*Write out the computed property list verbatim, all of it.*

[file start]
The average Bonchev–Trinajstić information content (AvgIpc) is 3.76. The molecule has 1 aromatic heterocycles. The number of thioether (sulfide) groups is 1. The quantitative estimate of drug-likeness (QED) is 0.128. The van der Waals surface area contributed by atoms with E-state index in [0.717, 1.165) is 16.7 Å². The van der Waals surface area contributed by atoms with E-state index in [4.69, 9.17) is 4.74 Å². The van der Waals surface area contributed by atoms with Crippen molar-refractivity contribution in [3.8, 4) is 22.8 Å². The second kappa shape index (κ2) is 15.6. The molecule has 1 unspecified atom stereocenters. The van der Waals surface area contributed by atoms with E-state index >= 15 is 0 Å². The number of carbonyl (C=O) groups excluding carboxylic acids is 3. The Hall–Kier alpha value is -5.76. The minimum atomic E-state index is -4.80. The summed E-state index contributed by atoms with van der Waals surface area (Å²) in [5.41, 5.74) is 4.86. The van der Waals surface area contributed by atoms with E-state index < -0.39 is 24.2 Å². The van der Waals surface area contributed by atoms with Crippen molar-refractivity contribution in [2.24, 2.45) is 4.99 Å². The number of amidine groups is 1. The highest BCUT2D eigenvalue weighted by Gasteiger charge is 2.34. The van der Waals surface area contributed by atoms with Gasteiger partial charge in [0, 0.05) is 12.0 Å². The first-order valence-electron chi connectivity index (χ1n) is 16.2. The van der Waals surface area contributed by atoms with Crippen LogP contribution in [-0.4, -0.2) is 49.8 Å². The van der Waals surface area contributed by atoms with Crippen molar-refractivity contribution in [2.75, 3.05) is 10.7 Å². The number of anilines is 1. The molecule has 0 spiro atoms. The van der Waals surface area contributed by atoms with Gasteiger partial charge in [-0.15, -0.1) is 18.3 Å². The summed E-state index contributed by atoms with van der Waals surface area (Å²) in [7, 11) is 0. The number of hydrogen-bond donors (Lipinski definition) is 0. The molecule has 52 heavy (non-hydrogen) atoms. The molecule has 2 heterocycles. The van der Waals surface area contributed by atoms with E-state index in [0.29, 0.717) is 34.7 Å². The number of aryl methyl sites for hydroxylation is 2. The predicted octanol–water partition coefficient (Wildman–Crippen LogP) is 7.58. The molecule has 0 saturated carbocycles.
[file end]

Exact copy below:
The average Bonchev–Trinajstić information content (AvgIpc) is 3.76. The molecule has 1 aromatic heterocycles. The number of thioether (sulfide) groups is 1. The quantitative estimate of drug-likeness (QED) is 0.128. The van der Waals surface area contributed by atoms with E-state index in [0.717, 1.165) is 16.7 Å². The van der Waals surface area contributed by atoms with E-state index in [4.69, 9.17) is 4.74 Å². The van der Waals surface area contributed by atoms with Crippen molar-refractivity contribution in [3.8, 4) is 22.8 Å². The second kappa shape index (κ2) is 15.6. The molecule has 1 unspecified atom stereocenters. The van der Waals surface area contributed by atoms with E-state index >= 15 is 0 Å². The number of carbonyl (C=O) groups excluding carboxylic acids is 3. The Hall–Kier alpha value is -5.76. The minimum atomic E-state index is -4.80. The summed E-state index contributed by atoms with van der Waals surface area (Å²) in [5.41, 5.74) is 4.86. The van der Waals surface area contributed by atoms with E-state index < -0.39 is 24.2 Å². The van der Waals surface area contributed by atoms with Crippen molar-refractivity contribution in [2.24, 2.45) is 4.99 Å². The number of amidine groups is 1. The highest BCUT2D eigenvalue weighted by Gasteiger charge is 2.34. The van der Waals surface area contributed by atoms with Gasteiger partial charge in [0, 0.05) is 12.0 Å². The first-order valence-electron chi connectivity index (χ1n) is 16.2. The van der Waals surface area contributed by atoms with Crippen LogP contribution in [-0.4, -0.2) is 49.8 Å². The van der Waals surface area contributed by atoms with Crippen molar-refractivity contribution in [2.75, 3.05) is 10.7 Å². The number of anilines is 1. The molecule has 0 spiro atoms. The van der Waals surface area contributed by atoms with Gasteiger partial charge in [-0.15, -0.1) is 18.3 Å². The summed E-state index contributed by atoms with van der Waals surface area (Å²) in [7, 11) is 0. The number of hydrogen-bond donors (Lipinski definition) is 0. The molecule has 52 heavy (non-hydrogen) atoms. The molecule has 2 heterocycles. The van der Waals surface area contributed by atoms with E-state index in [0.29, 0.717) is 34.7 Å². The number of aryl methyl sites for hydroxylation is 2. The predicted octanol–water partition coefficient (Wildman–Crippen LogP) is 7.58. The molecule has 0 saturated carbocycles.